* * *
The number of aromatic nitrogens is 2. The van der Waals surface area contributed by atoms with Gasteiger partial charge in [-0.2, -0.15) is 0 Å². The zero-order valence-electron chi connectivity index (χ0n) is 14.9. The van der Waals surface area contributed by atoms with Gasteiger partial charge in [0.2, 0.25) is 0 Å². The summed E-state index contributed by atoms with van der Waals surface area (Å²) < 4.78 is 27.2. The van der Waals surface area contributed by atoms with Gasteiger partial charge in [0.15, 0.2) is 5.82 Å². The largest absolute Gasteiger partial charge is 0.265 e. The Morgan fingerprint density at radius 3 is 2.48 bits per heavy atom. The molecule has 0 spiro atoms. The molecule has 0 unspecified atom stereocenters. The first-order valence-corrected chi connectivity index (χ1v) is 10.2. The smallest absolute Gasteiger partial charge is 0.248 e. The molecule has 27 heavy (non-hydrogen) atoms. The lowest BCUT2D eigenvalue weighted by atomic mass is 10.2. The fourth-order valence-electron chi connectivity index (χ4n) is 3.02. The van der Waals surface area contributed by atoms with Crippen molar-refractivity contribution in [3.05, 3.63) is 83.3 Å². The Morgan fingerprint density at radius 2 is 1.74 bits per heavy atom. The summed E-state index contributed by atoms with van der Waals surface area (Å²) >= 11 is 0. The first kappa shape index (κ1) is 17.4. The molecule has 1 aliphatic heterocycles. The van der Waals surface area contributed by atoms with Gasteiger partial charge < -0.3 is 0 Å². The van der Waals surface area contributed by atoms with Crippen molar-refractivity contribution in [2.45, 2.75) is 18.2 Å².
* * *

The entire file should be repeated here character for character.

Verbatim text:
The number of aromatic nitrogens is 2. The van der Waals surface area contributed by atoms with Gasteiger partial charge in [-0.2, -0.15) is 0 Å². The zero-order valence-electron chi connectivity index (χ0n) is 14.9. The van der Waals surface area contributed by atoms with Gasteiger partial charge in [0.2, 0.25) is 0 Å². The summed E-state index contributed by atoms with van der Waals surface area (Å²) < 4.78 is 27.2. The van der Waals surface area contributed by atoms with Gasteiger partial charge in [0.15, 0.2) is 5.82 Å². The largest absolute Gasteiger partial charge is 0.265 e. The Morgan fingerprint density at radius 3 is 2.48 bits per heavy atom. The molecule has 0 spiro atoms. The molecule has 0 unspecified atom stereocenters. The first-order valence-corrected chi connectivity index (χ1v) is 10.2. The smallest absolute Gasteiger partial charge is 0.248 e. The molecule has 27 heavy (non-hydrogen) atoms. The lowest BCUT2D eigenvalue weighted by atomic mass is 10.2. The fourth-order valence-electron chi connectivity index (χ4n) is 3.02. The van der Waals surface area contributed by atoms with Crippen molar-refractivity contribution in [3.05, 3.63) is 83.3 Å². The Morgan fingerprint density at radius 2 is 1.74 bits per heavy atom. The summed E-state index contributed by atoms with van der Waals surface area (Å²) >= 11 is 0. The first kappa shape index (κ1) is 17.4. The molecule has 1 aliphatic heterocycles. The van der Waals surface area contributed by atoms with Gasteiger partial charge < -0.3 is 0 Å². The van der Waals surface area contributed by atoms with Crippen molar-refractivity contribution in [2.45, 2.75) is 18.2 Å².